As accused politicians scramble to prove their wealth, the government investigates who leaked the names of the accused.
By Andy Dabilis for Southeast European Times in Athens -- 03/10/12
Parliament President Evangelos Meimarakis said his wealth is from inheritances and income from properties. [Reuters]
As Prime Minister Antonis Samaras tries to convince Greeks to accept another round of austerity measures, prosecutors are scouring a list of 33 politicians -- including the head of a political party with seats in parliament, and seven former ministers -- as part of an investigation into whether they've accumulated unreported wealth and evaded taxes.
After being named on the list, which was leaked to media sources and put on the Internet, Parliament President Evangelos Meimarakis suspended himself and produced documents he said showed his wealth came from inheritances and income from properties.
A member of Samaras' New Democracy Conservatives, he was put forth as a candidate for interim prime minister in a short-lived coalition government earlier this year.
A furious scene took place in the parliament halls last week when an angry Meimarakis screamed profanities at a New Democracy colleague who had appeared on a TV show with journalist Nikos Hatzinikolaou, publisher of the Real News, the paper that leveled the claims.
While the allegations seem shocking, many Greeks say they believe the country's political ranks are riddled with corruption.
"Greeks believe these people do it because they can get away with it," Nicholas Mihalopoulou, 48, manager of a state-run betting agency, told SETimes. "It's not the first time they would have done it if it's true."
Investigators are trying to determine whether the political leaders -- all from New Democracy and its rival PASOK Socialists, who are sharing power in an uneasy coalition that includes the tiny Democratic Left -- can explain how they accumulated what are reported to be vast sums in their bank accounts.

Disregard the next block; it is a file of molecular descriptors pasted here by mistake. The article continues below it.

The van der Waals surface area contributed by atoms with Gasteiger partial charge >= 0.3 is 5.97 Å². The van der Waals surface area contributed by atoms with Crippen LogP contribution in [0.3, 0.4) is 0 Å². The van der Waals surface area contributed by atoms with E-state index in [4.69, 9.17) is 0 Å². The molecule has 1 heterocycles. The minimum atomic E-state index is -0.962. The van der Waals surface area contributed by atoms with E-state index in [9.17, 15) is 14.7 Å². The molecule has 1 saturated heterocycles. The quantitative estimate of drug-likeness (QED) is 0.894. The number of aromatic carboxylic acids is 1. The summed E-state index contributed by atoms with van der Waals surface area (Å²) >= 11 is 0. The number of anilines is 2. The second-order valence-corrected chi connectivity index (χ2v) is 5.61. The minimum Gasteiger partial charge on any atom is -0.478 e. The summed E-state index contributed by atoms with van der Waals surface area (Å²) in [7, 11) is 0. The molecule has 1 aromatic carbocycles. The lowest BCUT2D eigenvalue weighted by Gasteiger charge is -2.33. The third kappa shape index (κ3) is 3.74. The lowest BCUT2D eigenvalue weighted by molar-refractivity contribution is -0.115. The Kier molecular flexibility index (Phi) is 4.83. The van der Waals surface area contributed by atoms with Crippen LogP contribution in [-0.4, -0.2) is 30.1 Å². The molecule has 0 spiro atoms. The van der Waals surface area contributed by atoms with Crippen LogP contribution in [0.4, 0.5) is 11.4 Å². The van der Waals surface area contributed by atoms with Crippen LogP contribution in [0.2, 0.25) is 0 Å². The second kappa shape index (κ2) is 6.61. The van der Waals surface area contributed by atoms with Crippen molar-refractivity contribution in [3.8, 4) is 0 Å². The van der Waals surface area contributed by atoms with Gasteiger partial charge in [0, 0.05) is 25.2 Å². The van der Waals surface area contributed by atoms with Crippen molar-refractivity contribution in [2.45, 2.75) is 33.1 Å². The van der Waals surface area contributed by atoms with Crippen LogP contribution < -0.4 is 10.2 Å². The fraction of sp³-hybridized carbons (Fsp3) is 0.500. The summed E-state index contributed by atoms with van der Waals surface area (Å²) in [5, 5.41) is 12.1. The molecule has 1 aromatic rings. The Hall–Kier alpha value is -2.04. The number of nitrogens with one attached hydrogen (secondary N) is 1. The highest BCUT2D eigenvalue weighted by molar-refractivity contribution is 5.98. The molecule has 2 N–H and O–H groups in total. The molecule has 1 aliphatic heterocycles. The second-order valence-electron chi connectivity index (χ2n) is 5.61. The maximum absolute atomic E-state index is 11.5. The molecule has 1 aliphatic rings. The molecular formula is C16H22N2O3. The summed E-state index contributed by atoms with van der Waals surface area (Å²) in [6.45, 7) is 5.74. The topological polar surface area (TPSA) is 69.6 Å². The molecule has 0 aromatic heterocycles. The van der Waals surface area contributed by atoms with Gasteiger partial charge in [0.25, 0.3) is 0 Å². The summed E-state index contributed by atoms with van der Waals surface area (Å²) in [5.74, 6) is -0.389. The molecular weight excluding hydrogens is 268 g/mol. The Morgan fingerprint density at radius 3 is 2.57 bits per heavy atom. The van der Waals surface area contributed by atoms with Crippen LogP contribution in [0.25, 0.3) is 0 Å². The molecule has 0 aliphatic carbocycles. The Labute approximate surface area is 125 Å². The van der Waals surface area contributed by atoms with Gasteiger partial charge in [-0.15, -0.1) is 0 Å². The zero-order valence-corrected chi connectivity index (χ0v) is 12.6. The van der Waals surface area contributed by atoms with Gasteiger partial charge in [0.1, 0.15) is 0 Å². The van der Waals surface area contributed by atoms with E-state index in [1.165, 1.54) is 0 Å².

Athens daily Kathimerini reported that Hatzinikolaou refused to give testimony in order to protect his sources, while two witnesses couldn't back their claims against Meimarakis, former Transport Minister Michalis Liapis or former Public Order Minister Giorgos Voulgarakis, who also denied any wrongdoing.
Before he released his wealth report, Meimarakis said he had considered resigning. In a defiant speech to parliament last week, he condemned the claims as "Mafia-style, extortionate and roguish," and said that the leaks may have been an attempt to influence the government as it tries to push through more unpopular pay cuts, tax hikes and slashed pensions.
George Tzogopoulos, a research fellow at the Athens-based Hellenic Foundation for European and Foreign Policy, said Greeks believe politics and corruption go hand-in-hand.
"It's like a common secret in Greek society and the problem is not to learn about this but to bring them to justice and make them pay," if they are found guilty, he told SETimes.
Government spokesman Simos Kedikoglou said the investigation should be expedited, which is uncommon in Greece, to determine if anyone should be charged or has been unjustly accused.
"The justice system also has to decide who leaked the investigation documents and how," said Kedikoglou.
Takis Pappas, an associate professor in Comparative Politics in East and Southeast Europe at the University of Macedonia, said even if the probe is unfounded, it reinforces a long-held belief in Greece that politicians and the rich are above the law while nearly two million people are out of work and struggling.
"Impunity has been such a pervasive phenomenon in Greek society for such a long time, and I don't think that some punishments at the top level will be enough to reverse the problem," he told SETimes.